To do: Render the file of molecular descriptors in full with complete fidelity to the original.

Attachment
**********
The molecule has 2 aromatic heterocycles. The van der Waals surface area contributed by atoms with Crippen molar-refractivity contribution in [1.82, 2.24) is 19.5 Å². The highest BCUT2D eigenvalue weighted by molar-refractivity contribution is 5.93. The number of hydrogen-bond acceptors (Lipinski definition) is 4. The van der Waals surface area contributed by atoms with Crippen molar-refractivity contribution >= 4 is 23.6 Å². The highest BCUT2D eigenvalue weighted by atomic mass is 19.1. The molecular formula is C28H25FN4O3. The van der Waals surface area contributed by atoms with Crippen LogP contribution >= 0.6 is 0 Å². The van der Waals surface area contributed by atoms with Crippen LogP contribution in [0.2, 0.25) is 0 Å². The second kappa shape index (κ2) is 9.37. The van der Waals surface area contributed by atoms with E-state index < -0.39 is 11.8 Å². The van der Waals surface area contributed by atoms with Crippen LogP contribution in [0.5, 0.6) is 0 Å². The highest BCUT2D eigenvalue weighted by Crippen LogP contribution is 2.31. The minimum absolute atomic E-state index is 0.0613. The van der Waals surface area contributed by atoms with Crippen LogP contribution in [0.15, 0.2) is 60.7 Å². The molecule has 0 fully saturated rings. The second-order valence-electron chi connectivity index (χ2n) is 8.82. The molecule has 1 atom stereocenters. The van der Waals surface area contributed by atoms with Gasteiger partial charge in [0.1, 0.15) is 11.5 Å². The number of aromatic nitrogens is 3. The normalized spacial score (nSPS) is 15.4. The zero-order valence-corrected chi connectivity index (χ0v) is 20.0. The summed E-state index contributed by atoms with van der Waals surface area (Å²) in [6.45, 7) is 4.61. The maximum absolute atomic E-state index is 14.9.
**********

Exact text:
The molecule has 2 aromatic heterocycles. The van der Waals surface area contributed by atoms with Crippen molar-refractivity contribution in [1.82, 2.24) is 19.5 Å². The highest BCUT2D eigenvalue weighted by molar-refractivity contribution is 5.93. The number of hydrogen-bond acceptors (Lipinski definition) is 4. The van der Waals surface area contributed by atoms with Crippen molar-refractivity contribution >= 4 is 23.6 Å². The highest BCUT2D eigenvalue weighted by atomic mass is 19.1. The molecular formula is C28H25FN4O3. The van der Waals surface area contributed by atoms with Crippen LogP contribution >= 0.6 is 0 Å². The van der Waals surface area contributed by atoms with Crippen LogP contribution in [0.2, 0.25) is 0 Å². The second kappa shape index (κ2) is 9.37. The van der Waals surface area contributed by atoms with E-state index < -0.39 is 11.8 Å². The van der Waals surface area contributed by atoms with Crippen LogP contribution in [0.5, 0.6) is 0 Å². The highest BCUT2D eigenvalue weighted by Crippen LogP contribution is 2.31. The minimum absolute atomic E-state index is 0.0613. The van der Waals surface area contributed by atoms with Crippen LogP contribution in [0.15, 0.2) is 60.7 Å². The molecule has 0 fully saturated rings. The second-order valence-electron chi connectivity index (χ2n) is 8.82. The molecule has 1 atom stereocenters. The van der Waals surface area contributed by atoms with Gasteiger partial charge in [0.1, 0.15) is 11.5 Å². The number of aromatic nitrogens is 3. The normalized spacial score (nSPS) is 15.4. The zero-order valence-corrected chi connectivity index (χ0v) is 20.0. The summed E-state index contributed by atoms with van der Waals surface area (Å²) in [6.45, 7) is 4.61. The maximum absolute atomic E-state index is 14.9.